“Initially, the clerk demanded a court order and stated that I must contest the election, which I made clear I would be doing immediately,” Stephens said. “But by May 29th, as I was starting on the petition to get that court order, she called me back and gave me a workaround so that I can get the data that I need to do my own audit of the Kern County numbers in order to verify if the people who voted in the 16th were legitimate voters. No court order or contest needed.”

Additionally, the clerk invited Stephens to sit in on the runoff election on July 23.

Stephens was the reporting party in the disputed 1996 election of Rep. Loretta Sanchez[4] in Orange County back in the 1990s, where it was proven that there were a significant number of illegal alien voters. Stephens claimed the Sanchez campaign and its associates had directly registered those illegal alien voters. But the case was ultimately dismissed[5] by the investigating congressional committee.

Stephens stressed that, once the vote happens and is certified, there is no way to go back and change the numbers. “We simply do not know who voted for whom,” she said. “We have to stop this prior to an election.”

I asked her why it is that, when I ask politicians about voter fraud, most claim there is no real evidence suggesting voter fraud anywhere. Stephens said, “That is because no one has easy access to the data. If we did, we would easily be able to find voter fraud.”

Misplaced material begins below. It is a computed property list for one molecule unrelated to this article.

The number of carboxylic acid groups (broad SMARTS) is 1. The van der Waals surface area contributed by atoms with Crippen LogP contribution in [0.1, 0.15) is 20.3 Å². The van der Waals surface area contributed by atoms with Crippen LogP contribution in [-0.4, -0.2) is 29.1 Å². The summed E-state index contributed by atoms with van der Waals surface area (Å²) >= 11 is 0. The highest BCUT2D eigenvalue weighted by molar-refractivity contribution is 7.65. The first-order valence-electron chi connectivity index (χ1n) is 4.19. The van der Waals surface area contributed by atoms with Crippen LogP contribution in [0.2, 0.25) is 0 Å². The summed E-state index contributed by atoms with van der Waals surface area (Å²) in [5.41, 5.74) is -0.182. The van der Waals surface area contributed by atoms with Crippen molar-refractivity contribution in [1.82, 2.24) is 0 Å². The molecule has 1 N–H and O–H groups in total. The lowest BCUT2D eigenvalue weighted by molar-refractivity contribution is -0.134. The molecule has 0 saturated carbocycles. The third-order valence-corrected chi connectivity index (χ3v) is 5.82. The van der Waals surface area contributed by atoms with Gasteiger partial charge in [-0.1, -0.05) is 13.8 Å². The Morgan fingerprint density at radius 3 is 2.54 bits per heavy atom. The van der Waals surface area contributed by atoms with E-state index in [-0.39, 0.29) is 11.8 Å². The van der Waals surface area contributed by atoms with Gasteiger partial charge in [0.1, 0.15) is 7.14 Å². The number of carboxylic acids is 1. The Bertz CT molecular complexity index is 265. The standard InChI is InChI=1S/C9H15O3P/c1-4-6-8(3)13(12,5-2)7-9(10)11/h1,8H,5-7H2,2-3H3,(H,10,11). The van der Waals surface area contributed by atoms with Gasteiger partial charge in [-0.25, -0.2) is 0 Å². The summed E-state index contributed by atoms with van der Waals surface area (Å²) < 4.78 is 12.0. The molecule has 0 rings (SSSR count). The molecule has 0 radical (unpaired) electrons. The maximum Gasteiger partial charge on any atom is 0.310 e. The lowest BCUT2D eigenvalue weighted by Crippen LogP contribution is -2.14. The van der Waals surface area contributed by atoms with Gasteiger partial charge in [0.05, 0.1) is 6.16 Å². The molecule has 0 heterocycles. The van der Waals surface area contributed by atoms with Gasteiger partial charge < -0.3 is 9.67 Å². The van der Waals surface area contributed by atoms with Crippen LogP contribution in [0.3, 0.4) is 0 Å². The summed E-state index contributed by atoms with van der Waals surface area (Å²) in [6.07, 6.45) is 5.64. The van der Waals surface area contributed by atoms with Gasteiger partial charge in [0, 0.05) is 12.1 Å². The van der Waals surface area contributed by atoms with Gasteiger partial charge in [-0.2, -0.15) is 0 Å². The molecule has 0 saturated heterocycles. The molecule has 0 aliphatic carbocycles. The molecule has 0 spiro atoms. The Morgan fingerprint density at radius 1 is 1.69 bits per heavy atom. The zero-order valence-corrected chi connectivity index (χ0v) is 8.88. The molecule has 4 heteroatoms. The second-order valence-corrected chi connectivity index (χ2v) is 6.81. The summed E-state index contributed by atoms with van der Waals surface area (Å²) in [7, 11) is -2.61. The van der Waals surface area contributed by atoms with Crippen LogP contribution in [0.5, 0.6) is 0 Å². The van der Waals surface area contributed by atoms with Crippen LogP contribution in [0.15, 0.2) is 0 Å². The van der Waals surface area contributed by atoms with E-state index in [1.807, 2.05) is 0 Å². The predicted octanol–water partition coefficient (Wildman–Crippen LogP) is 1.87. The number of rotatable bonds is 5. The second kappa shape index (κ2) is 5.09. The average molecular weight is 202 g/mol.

She gave the example of drivers’ licenses in the state of California, which non-citizens are allowed to get, according to the Department of Motor Vehicles[6].

Stephens explained, “In the state of California, non-citizens are not allowed to vote. But because the only thing you need to provide is a driver’s license number in order to register to vote, it is possible that there might be millions of people in California who are driving legally, but who are voting illegally. They may possibly think that they are voting legally, since the only thing they need is a driver’s license.”

How did Vidak pull ahead?

Vidak had good name recognition because of his 2010 run for Congress, when he narrowly lost his challenge to incumbent Democratic Rep. Jim Costa.

And because Vidak ran in this most recent race as a farmer, and not as a politician, many say people in his district trust him.

“Vidak was a good candidate with good name recognition,” Harmeet Dhillon,[7] vice chairwoman of the California Republican Party, told me in May. “And Chairman Brulte made it clear he was looking for as much support from everyone on the board, and from the counties.”

Dhillon said they couldn’t have done what they did without the help of an Independent Expenditure Committee headed by Republican Charles Munger. “The big giver to the Tulare County GOP is mega-Republican donor Charles T. Munger Jr. He’s contributed close to $270,000,” the Fresno Bee reported[8].

New California Republican Party Chairman Jim Brulte also authorized an Independent Expenditure Committee to be able to run television ads.

Expect fireworks in this election coming up next week on July 23.


By Katy Grimes

  1. stories:
  2. Bakersfield Californian:
  3. provisional ballot is not an absentee ballo:
  4. disputed 1996 election of Rep. Loretta Sanchez:
  5. dismissed:
  6. according to the Department of Motor Vehicles:
  7. Harmeet Dhillon,:
  8. reported: